Sometimes I whisper it over to myself: Murderess. Murderess. It rustles, like a taffeta skirt along the floor. In 1843, a 16-year-old Canadian housemaid named Grace Marks was tried for the murder of her employer and his mistress. The sensationalistic trial made headlines throughout the world, and the jury delivered a guilty verdict. Yet opinion remained fiercely divided about Marks – was she a spurned woman who had taken out her rage on two innocent victims, or was she an unwilling victim herself, caught up in a crime she was too young to understand? Some believe Grace is innocent; others think her evil or insane.
In Alias Grace, Margaret Atwood reconstructs Marks’s story in fictional form. Her portraits of nineteenth-century prison and asylum life are chilling in their detail. The author also introduces Dr. Simon Jordan, who listens to the prisoner’s tale with a mixture of sympathy and disbelief. In his effort to uncover the truth, Jordan uses the tools of the then rudimentary science of psychology. Dr. Simon Jordan is an up-and-coming expert in the burgeoning field of mental illness, is engaged by a group of reformers and spiritualists who seek a pardon for Grace. He listens to her story while bringing her closer and closer to the day she cannot remember. What will he find in attempting to unlock her memories? Is Grace a female fiend? A bloodthirsty femme fatale? Or is she the victim of circumstances? But the last word belongs to the book’s narrator – Grace herself.
Margaret Atwood is one of the greats. This is known. This should be known. And Alias Grace is just more proof of why.
Confession time: I saw the CBC/Netflix miniseries a while back and I only just got around to reading the book now. However, I’m so glad I did. This is just such a strong story. Grace Marks has such a strong voice, but it manages to shift and change so you’re never quite sure what Grace really is at her core, but that she’s a lot more clever and observant than everyone gives her credit for. She’s something of a shapeshifter and it’s perfectly captured in the prose. I never would have thought it possible to write from the point of view of a very mysterious, secretive character and still make me forge such a strong connection with them while still have them keeping most of their secrets. But, of course, Margaret Atwood can do that because she’s Margaret Atwood.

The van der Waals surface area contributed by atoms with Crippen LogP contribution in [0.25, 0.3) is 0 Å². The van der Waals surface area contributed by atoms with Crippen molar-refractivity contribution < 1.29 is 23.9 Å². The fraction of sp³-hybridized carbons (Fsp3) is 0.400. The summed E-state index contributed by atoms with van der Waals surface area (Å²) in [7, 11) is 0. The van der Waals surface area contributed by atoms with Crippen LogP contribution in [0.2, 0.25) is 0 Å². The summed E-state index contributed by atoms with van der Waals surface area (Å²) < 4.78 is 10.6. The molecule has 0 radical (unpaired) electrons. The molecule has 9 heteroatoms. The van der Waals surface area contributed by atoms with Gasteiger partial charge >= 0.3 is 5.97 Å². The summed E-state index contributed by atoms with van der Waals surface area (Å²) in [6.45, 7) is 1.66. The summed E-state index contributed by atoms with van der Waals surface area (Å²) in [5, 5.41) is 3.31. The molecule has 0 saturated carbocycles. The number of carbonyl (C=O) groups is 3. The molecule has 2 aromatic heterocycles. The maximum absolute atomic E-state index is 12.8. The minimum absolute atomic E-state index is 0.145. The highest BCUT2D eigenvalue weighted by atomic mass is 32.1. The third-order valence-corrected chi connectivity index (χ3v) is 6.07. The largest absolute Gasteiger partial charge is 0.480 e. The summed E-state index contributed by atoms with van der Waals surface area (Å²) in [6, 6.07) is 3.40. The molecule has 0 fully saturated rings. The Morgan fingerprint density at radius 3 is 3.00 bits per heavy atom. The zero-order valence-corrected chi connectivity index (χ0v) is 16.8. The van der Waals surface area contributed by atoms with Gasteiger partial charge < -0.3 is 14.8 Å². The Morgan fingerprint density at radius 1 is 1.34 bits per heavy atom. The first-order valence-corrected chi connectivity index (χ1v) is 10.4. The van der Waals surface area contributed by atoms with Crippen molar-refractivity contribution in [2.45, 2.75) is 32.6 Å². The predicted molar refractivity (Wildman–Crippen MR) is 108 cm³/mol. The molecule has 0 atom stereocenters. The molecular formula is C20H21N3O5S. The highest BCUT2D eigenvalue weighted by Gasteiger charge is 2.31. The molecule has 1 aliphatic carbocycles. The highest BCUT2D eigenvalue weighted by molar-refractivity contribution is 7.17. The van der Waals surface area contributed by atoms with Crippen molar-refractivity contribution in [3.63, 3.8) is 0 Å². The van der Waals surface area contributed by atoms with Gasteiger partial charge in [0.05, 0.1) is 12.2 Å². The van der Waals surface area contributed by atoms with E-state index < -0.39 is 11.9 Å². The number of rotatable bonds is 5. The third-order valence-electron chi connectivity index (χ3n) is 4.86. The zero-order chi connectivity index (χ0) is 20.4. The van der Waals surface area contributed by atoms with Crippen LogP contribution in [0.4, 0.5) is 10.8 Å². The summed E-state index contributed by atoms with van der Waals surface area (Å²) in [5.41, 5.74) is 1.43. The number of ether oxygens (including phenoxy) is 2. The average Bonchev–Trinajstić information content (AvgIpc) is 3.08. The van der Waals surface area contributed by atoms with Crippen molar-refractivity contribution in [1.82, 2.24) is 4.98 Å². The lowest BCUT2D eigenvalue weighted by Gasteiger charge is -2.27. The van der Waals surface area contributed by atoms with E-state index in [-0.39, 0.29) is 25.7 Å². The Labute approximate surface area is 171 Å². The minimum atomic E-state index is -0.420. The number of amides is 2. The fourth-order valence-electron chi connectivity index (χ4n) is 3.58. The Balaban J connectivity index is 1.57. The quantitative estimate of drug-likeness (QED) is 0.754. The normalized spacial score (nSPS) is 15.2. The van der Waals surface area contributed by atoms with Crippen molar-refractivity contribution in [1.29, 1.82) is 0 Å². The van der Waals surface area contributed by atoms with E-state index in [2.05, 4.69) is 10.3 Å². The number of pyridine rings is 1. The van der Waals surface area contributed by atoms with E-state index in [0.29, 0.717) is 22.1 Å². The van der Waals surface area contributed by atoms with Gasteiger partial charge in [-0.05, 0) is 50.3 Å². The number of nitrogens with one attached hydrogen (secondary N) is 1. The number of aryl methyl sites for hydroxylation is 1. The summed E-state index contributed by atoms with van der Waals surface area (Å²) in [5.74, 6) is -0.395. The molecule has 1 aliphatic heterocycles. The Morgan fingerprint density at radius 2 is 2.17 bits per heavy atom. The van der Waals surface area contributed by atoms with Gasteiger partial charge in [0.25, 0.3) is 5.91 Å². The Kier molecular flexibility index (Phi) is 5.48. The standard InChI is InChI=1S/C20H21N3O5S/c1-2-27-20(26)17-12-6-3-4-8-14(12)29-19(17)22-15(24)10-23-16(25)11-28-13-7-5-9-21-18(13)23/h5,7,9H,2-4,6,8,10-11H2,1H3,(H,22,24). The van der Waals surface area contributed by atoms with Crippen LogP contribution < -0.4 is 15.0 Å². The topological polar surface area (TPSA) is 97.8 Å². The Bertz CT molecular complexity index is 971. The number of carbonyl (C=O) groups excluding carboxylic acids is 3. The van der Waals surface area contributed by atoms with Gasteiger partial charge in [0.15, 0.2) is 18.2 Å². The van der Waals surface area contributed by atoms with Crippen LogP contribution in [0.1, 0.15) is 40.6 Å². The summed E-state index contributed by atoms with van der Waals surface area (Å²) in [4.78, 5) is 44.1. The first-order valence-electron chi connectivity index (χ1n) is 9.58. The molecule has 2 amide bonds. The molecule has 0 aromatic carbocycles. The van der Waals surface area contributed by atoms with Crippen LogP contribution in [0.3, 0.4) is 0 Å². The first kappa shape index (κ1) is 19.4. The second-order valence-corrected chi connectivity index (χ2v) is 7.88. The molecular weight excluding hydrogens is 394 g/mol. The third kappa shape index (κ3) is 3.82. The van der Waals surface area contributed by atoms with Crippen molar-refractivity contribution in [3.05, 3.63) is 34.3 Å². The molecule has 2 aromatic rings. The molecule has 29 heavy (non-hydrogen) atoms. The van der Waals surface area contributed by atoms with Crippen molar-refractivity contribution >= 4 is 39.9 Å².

The other big character is Dr. Simon Jordan. His entire story is a de-construction of the idea of this benevolent man who understands the poor female character’s plight can swoop in and save her and demolish the patriarchy. That might be who Dr. Jordan wants to be, but, at his core, he’s just as much of a part of this system as everyone else.
In general, the book does a really good job of addressing the gray area that a lot of men live in where they’re not rapists or wife-beaters, but they’re still insidiously expecting something from the women in their life. You don’t hate them but you don’t quite like them either. This would be a great book to spark a discussion about how people participate in systems of oppression without even being aware of their existence.
There’s so much here that’s still relevant. Alias Grace deals with how power dynamics make saying “no” harder, how inaccessibility to safe abortions and birth control puts women, especially lower-class women, in impossible situations with no good choices left to make. At the end of the day, Grace Mark’s only power left is her knowledge of the truth of her story and, in never making it clear how much she is and isn’t divulging, or even how much she is aware of this power, both to Dr. Jordan and the reader, she maintains it.
This is the sort of book that should be taught and discussed in schools, read in book clubs, read in universities, ect, ect. Not only is it intelligent and important, it’s also a really fascinating read that I cannot recommend enough.
(Also, the miniseries is also incredible. Watch it.)